I wish we had set the boat up better for downwind sailing. And I don't mean a spinnaker. That was a huge waste of money for us. The margin between enough wind for the spinnaker and enough wind for the poled out genoa was very small, and having that big sail up was stressful. Why waste the money and $, not to mention space aboard. We sold it in Tonga and were thrilled to get the space back. Perhaps, as it turned out, one of those storm jibs that slide up over the headstay would have been a better investment. But a double headsail rig with two poles on the mast like the Amels have, or some kind of set up with double staysail (we saw a boat with such a set up and it seemed ingenious) would have been neat and much more manageable than the spinnaker. Not as pretty though. We often thought about swapping our self-tending staysail (on a boom of its own and necessarily raised at the mast) for a roller furling one, but, I don’t know, that staysail worked mighty well as it was.

What is something about the cruising culture you like and what is something you dislike?
I like everything about the cruising culture. The friendships you make are the best ever. The support -- moral and actual -- that you get not just from friends and acquaintances, but complete strangers always boggles me. Ditto the warmth, kindness and generosity so quickly and genuinely extended by locals who often have so much less in material comforts than we. I was not the one who was ready to get off the boat.

Rarely, I see cruisers abuse those kindnesses, both from other cruisers and from locals. I don't like that. We once knew a cruising boat who never had spares because they knew they could get what they needed from someone better equipped! That's poor cruising etiquette. And again, when I see cruisers disregard local regulations and customs. That makes me uncomfortable. Like walking around town bare-chested or in bathing suits when local custom calls for having shoulders and thighs covered (not just the Pacific, but Caribbean towns too!) And careless anchoring -- for other boaters and for the ecosystem below. Fortunately, this is rare among real cruisers.

What question do you wish I would have asked you besides the ones I've asked you and how would you answer it?
I’d answer your whole question bank if it was in front of me. J

((Livia: Then if I may be so bold, "Where was your favorite place to visit and why?"))

Even that one is hard to answer. But I guess our favorite place was Mexico. All the more special for the fact that Mexico was not in the original plan. It was a turn north inspired by the West Coast cruisers we crossed paths with in the Southern Caribbean and Panama on our way to the Canal. We'd enjoyed Central America along the way, but when we crossed over into Mexico, it was hard to believe the change, evident particularly in the food! We loved almost every place we went, but most particularly the Sea of Cortez.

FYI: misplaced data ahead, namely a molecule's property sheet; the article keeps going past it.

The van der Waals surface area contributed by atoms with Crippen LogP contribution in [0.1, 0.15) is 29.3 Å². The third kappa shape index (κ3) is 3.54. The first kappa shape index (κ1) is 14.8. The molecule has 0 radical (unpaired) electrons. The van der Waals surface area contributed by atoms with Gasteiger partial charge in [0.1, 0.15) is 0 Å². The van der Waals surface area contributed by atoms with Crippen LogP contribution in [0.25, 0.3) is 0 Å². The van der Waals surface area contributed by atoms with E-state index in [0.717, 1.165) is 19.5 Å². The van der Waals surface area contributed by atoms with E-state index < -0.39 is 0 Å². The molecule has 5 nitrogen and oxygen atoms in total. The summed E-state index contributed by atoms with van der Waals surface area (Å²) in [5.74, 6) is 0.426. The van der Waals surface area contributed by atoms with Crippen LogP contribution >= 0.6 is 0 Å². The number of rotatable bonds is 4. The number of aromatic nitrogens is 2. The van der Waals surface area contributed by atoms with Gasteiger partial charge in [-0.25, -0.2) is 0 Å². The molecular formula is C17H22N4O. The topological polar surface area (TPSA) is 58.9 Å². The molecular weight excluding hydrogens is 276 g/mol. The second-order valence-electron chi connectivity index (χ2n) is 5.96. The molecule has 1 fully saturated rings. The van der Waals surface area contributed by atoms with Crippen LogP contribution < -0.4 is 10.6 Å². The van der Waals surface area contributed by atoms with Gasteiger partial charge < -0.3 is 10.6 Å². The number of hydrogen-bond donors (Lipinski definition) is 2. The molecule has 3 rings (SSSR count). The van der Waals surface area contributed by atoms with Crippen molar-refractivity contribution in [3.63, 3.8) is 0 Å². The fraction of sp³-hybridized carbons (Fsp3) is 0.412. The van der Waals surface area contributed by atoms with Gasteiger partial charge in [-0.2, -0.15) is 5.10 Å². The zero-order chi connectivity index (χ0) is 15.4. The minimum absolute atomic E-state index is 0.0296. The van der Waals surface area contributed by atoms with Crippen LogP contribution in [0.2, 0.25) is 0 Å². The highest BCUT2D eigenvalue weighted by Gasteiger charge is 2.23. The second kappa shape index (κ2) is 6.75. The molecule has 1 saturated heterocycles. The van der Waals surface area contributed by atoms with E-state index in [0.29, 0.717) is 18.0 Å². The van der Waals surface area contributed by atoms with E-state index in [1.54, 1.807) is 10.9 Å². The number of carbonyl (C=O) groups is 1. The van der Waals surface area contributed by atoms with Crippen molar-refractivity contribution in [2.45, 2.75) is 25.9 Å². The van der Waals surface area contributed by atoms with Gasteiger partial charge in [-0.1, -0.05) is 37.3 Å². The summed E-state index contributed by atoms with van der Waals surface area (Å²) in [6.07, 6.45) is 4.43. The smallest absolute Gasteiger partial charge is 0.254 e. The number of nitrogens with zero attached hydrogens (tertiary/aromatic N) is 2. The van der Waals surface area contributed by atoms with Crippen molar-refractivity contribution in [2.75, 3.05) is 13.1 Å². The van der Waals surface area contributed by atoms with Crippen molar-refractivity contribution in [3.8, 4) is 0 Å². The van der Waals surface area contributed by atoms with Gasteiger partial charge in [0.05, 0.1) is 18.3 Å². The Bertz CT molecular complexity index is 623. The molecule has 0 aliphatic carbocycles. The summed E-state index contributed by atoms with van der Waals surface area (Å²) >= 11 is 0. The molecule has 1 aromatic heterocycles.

It was a surprise that we loved it, because the water isn't gorgeous: it's cold until July by which time the air is really hot, there's virtually no coral, and there are often stingy things necessitating at least a Lycra suit all the time. In the summer months, most all the cruisers leave, returning to California or hauling and storing their boats in San Carlos. But for those who stay, you have this awesome playground of dramatic desert landscapes with very little sign of man, and an underwater world that is full of life: whales spouting by, sea lions frolicking, mobulas (small manta ray-type rays) popping out the water like popcorn, dolphins arcing,  even whale sharks. For the first time in our lives we actually learned to spearfish and collect clams and scallops, catch fish from the dinghy, and troll productively from the boat (I even hooked a sailfish accidentally...when I was singlehanding and hoping for a mackerel!... But that's another story!)...or these three-foot long squid that sluice you like water cannon as you try to land them. Yes it is hot, Hot, HOT, but you learn to take siestas midday, swim in the mornings and afternoons, and eat and socialize in the evenings. And yes, it is hurricane season, but the radio nets are active with good weather, and there are good hurricane holes for those who are properly prepared. We got run over once by Hurricane Marty, but the twenty-six boats taking refuge in Puerto Don Juan were organized and ready and suffered no damage!) And what's not to love about the staples of Mexican cuisine: homemade tortillas, avocados, cabbage, tomatoes, and cilantro available in almost every town (we made our own version of fish tacos nearly every day), a broad selection of great beers and all the makings of margaritas, which taste awfully good of a Mexican evening as the stars glitter unimpeded in the night sky. WE lucked into a really special small group of cruising friends with whom we came and went and played a lot of cribbage. It was outstanding.

All that and ashore, the inland travel was so rich, the Spanish and Mayan cultures, the elaborate churches, the pottery, the ruins. We traveled inland to the Colonial heartland, Copper Canyon, and Oaxaca, as well as, of course, all the coastal cities. The people everywhere were always friendly and welcoming, and for me there was the fun challenge of teaching myself Spanish. I love language, and Spanish is a fun language to learn.